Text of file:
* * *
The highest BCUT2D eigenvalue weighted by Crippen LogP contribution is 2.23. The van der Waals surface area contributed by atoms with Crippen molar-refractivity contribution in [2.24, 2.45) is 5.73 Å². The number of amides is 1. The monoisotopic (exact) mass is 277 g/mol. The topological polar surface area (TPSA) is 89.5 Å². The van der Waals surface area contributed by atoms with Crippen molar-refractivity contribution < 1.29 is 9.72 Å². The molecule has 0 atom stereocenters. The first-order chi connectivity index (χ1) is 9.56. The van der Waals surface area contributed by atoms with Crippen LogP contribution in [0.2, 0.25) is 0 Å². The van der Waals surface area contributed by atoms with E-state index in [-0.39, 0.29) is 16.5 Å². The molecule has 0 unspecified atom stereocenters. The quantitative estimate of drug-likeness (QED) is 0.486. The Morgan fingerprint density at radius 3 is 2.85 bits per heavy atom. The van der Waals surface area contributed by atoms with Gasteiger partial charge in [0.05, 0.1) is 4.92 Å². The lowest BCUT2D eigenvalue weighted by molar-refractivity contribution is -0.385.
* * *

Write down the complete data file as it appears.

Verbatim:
The highest BCUT2D eigenvalue weighted by Crippen LogP contribution is 2.23. The van der Waals surface area contributed by atoms with Crippen molar-refractivity contribution in [2.24, 2.45) is 5.73 Å². The number of amides is 1. The monoisotopic (exact) mass is 277 g/mol. The topological polar surface area (TPSA) is 89.5 Å². The van der Waals surface area contributed by atoms with Crippen molar-refractivity contribution < 1.29 is 9.72 Å². The molecule has 0 atom stereocenters. The first-order chi connectivity index (χ1) is 9.56. The van der Waals surface area contributed by atoms with Crippen LogP contribution in [0.2, 0.25) is 0 Å². The van der Waals surface area contributed by atoms with E-state index in [-0.39, 0.29) is 16.5 Å². The molecule has 0 unspecified atom stereocenters. The quantitative estimate of drug-likeness (QED) is 0.486. The Morgan fingerprint density at radius 3 is 2.85 bits per heavy atom. The van der Waals surface area contributed by atoms with Gasteiger partial charge in [0.05, 0.1) is 4.92 Å². The lowest BCUT2D eigenvalue weighted by molar-refractivity contribution is -0.385.